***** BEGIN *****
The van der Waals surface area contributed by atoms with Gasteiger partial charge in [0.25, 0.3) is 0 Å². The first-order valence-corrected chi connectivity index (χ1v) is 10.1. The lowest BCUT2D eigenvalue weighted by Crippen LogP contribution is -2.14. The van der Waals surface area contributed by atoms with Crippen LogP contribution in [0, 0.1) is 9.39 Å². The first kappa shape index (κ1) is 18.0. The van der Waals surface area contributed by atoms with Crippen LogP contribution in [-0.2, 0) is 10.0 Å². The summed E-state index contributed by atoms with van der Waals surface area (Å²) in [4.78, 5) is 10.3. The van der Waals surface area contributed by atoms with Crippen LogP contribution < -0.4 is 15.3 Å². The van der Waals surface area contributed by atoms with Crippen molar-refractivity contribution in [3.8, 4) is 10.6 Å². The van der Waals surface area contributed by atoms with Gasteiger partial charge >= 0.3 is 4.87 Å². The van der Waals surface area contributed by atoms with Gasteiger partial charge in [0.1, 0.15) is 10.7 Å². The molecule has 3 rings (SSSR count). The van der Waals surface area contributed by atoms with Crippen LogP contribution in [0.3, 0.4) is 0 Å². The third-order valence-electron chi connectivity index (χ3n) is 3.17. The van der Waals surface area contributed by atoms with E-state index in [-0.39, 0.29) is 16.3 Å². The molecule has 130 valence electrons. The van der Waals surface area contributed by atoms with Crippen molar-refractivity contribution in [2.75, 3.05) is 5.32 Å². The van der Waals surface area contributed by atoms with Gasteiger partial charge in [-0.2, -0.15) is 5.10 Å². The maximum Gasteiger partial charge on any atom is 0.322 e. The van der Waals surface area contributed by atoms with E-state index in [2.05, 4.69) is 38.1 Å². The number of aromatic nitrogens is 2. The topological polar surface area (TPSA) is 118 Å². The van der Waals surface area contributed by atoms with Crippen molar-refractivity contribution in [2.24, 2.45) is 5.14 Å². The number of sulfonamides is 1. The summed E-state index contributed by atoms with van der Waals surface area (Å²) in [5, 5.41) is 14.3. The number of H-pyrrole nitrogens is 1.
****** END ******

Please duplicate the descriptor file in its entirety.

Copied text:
The van der Waals surface area contributed by atoms with Gasteiger partial charge in [0.25, 0.3) is 0 Å². The first-order valence-corrected chi connectivity index (χ1v) is 10.1. The lowest BCUT2D eigenvalue weighted by Crippen LogP contribution is -2.14. The van der Waals surface area contributed by atoms with Crippen LogP contribution in [0, 0.1) is 9.39 Å². The first kappa shape index (κ1) is 18.0. The van der Waals surface area contributed by atoms with Crippen LogP contribution in [-0.2, 0) is 10.0 Å². The summed E-state index contributed by atoms with van der Waals surface area (Å²) in [4.78, 5) is 10.3. The van der Waals surface area contributed by atoms with Crippen LogP contribution < -0.4 is 15.3 Å². The van der Waals surface area contributed by atoms with Crippen molar-refractivity contribution in [3.8, 4) is 10.6 Å². The van der Waals surface area contributed by atoms with Gasteiger partial charge >= 0.3 is 4.87 Å². The van der Waals surface area contributed by atoms with Gasteiger partial charge in [0.1, 0.15) is 10.7 Å². The molecule has 3 rings (SSSR count). The van der Waals surface area contributed by atoms with Crippen LogP contribution in [0.3, 0.4) is 0 Å². The third-order valence-electron chi connectivity index (χ3n) is 3.17. The van der Waals surface area contributed by atoms with E-state index in [-0.39, 0.29) is 16.3 Å². The molecule has 130 valence electrons. The van der Waals surface area contributed by atoms with Crippen molar-refractivity contribution in [2.75, 3.05) is 5.32 Å². The van der Waals surface area contributed by atoms with Gasteiger partial charge in [-0.2, -0.15) is 5.10 Å². The maximum Gasteiger partial charge on any atom is 0.322 e. The van der Waals surface area contributed by atoms with E-state index in [2.05, 4.69) is 38.1 Å². The number of aromatic nitrogens is 2. The topological polar surface area (TPSA) is 118 Å². The van der Waals surface area contributed by atoms with Crippen molar-refractivity contribution in [2.24, 2.45) is 5.14 Å². The number of sulfonamides is 1. The summed E-state index contributed by atoms with van der Waals surface area (Å²) in [5, 5.41) is 14.3. The number of H-pyrrole nitrogens is 1.